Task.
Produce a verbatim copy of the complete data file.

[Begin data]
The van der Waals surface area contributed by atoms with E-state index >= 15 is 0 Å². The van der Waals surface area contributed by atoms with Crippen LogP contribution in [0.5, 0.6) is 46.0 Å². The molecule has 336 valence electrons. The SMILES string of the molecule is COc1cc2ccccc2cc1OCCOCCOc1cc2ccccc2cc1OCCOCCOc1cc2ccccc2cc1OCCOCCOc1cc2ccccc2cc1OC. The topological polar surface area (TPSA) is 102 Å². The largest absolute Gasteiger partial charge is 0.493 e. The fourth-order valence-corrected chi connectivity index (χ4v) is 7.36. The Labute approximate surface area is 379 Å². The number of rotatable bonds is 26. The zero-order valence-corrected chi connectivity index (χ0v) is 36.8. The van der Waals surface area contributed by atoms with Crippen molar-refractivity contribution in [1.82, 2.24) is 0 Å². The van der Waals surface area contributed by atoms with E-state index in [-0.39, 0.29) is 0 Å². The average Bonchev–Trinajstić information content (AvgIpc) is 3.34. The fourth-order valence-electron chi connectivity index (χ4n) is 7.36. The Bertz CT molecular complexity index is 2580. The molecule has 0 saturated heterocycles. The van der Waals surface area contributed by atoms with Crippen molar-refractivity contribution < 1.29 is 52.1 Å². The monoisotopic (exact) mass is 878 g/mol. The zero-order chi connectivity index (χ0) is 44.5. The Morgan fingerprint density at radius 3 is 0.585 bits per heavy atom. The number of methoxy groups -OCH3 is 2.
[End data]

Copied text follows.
The van der Waals surface area contributed by atoms with E-state index >= 15 is 0 Å². The van der Waals surface area contributed by atoms with Crippen LogP contribution in [0.5, 0.6) is 46.0 Å². The molecule has 336 valence electrons. The SMILES string of the molecule is COc1cc2ccccc2cc1OCCOCCOc1cc2ccccc2cc1OCCOCCOc1cc2ccccc2cc1OCCOCCOc1cc2ccccc2cc1OC. The topological polar surface area (TPSA) is 102 Å². The largest absolute Gasteiger partial charge is 0.493 e. The fourth-order valence-corrected chi connectivity index (χ4v) is 7.36. The Labute approximate surface area is 379 Å². The number of rotatable bonds is 26. The zero-order valence-corrected chi connectivity index (χ0v) is 36.8. The van der Waals surface area contributed by atoms with Crippen molar-refractivity contribution in [1.82, 2.24) is 0 Å². The van der Waals surface area contributed by atoms with E-state index in [-0.39, 0.29) is 0 Å². The average Bonchev–Trinajstić information content (AvgIpc) is 3.34. The fourth-order valence-electron chi connectivity index (χ4n) is 7.36. The Bertz CT molecular complexity index is 2580. The molecule has 0 saturated heterocycles. The van der Waals surface area contributed by atoms with Crippen molar-refractivity contribution < 1.29 is 52.1 Å². The monoisotopic (exact) mass is 878 g/mol. The zero-order chi connectivity index (χ0) is 44.5. The Morgan fingerprint density at radius 3 is 0.585 bits per heavy atom. The number of methoxy groups -OCH3 is 2.